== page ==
Even if you think the concept of royal anything belongs on the dust bin of history, many aspects of this story – as a mystery to be solved, if possible – have been pretty remarkable.

Richard III was famous/infamous to begin with, of course. He was the last English King to die in battle, when he lost to a Tudor challenger who then became Henry VII (father of the even more famous Henry VIII). Richard III may or may not have killer his two nephews, the princes in the Tower, but no less than Shakespeare gave him theatrical immortality as a hunchbacked villain.

So, besides reminding readers of why this corpse has gravitas, the other angles of the find, and the reburial, have been fertile ground for all kinds of coverage.

I suspect the hullabaloo has been a fairly small item in passing for the American press. It’s a bigger deal in the UK because this is their country’s story. And it’s been getting extra attention in Canada, because of the surprising number of Canadians who helped make it happen.

Writing for Maclean’s, Patricia Treble (that magazine’s actual royal watcher) drew many interesting threads together in “Canada’s connection to King Richard III: The inside story“.

Treble describes how a key researcher in proving the body’s identity was (Canadian) geneticist Turi King. And that another Canadian, Michael Ibsen, provided the mitochondrial DNA that clinched the discovery.

Ibsen is a cabinetmaker who lives in England.  After being asked, Ibsen hand-crafted an oaken coffin for his uncle of 17 generations back. From Treble’ account:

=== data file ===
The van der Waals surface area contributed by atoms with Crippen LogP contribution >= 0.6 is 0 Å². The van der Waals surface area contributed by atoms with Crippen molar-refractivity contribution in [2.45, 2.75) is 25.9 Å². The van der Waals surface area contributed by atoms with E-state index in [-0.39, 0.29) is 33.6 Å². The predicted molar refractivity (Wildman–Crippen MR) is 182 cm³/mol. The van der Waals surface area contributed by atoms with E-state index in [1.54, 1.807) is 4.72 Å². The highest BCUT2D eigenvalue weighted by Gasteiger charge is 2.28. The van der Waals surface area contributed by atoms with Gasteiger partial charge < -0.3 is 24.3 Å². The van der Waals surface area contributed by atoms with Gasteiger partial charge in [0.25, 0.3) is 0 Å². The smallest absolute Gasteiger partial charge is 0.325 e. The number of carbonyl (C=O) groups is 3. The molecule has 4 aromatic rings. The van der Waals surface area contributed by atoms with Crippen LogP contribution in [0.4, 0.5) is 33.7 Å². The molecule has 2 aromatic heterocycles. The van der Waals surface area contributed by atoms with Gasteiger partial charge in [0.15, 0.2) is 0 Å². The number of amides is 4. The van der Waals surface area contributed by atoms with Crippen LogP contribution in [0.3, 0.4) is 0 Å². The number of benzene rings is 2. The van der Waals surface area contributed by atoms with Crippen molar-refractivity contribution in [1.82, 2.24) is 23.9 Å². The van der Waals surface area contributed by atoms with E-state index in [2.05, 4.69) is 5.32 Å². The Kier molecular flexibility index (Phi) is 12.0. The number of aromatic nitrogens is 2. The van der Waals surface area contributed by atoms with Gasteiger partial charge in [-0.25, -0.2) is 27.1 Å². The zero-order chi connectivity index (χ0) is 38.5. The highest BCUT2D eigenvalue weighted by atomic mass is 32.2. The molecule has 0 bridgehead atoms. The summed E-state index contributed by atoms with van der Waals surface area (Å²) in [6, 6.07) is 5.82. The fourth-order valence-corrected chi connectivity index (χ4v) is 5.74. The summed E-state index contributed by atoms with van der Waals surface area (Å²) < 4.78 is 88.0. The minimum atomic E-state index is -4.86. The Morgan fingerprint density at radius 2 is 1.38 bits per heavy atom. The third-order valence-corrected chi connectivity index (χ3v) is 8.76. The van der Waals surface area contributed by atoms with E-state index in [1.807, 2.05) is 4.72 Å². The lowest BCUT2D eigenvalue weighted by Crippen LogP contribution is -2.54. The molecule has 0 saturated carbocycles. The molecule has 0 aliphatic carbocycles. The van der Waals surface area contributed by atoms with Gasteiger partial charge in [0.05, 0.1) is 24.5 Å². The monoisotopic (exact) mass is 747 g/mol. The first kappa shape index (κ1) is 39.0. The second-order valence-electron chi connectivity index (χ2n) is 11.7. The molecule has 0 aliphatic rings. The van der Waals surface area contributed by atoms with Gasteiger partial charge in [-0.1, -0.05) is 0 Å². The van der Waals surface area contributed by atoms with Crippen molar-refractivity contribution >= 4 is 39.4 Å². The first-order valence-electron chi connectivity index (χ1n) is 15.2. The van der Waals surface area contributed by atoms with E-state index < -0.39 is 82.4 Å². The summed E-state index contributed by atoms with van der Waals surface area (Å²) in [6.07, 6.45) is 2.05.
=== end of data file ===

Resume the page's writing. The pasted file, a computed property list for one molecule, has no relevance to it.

The order for the coffin came from Leicester Cathedral. “It’s very special,” Ibsen says, “discovering that you are related to Richard III and then being able to use your natural abilities to be part of the whole reinterment.”

Ibsen felt the coffin should be made of oak and had the bright idea to see if that could be sourced from the Duchy of Cornwall

Since its creation in 1337, it has had one primary purpose: to provide income to the prince of Wales. Today, its holdings are run on a commercial basis for the 24th duke, Prince Charles.

Last December, Ibsen made the trek to the sawmill, which saws and stores wood for the duchy. Sawmill owner Bullough [Will Bullough, yet another Canadian living in England] had picked boards from a duchy tree felled four winters before: six oak planks, each four metres long, half a metre wide and 1.5 inches thick. It took two men to budge one. For Ibsen, there is a symmetry in using duchy wood, and it extends five centuries. “The timber for Richard’s coffin is coming from the estate of the next king,” he says.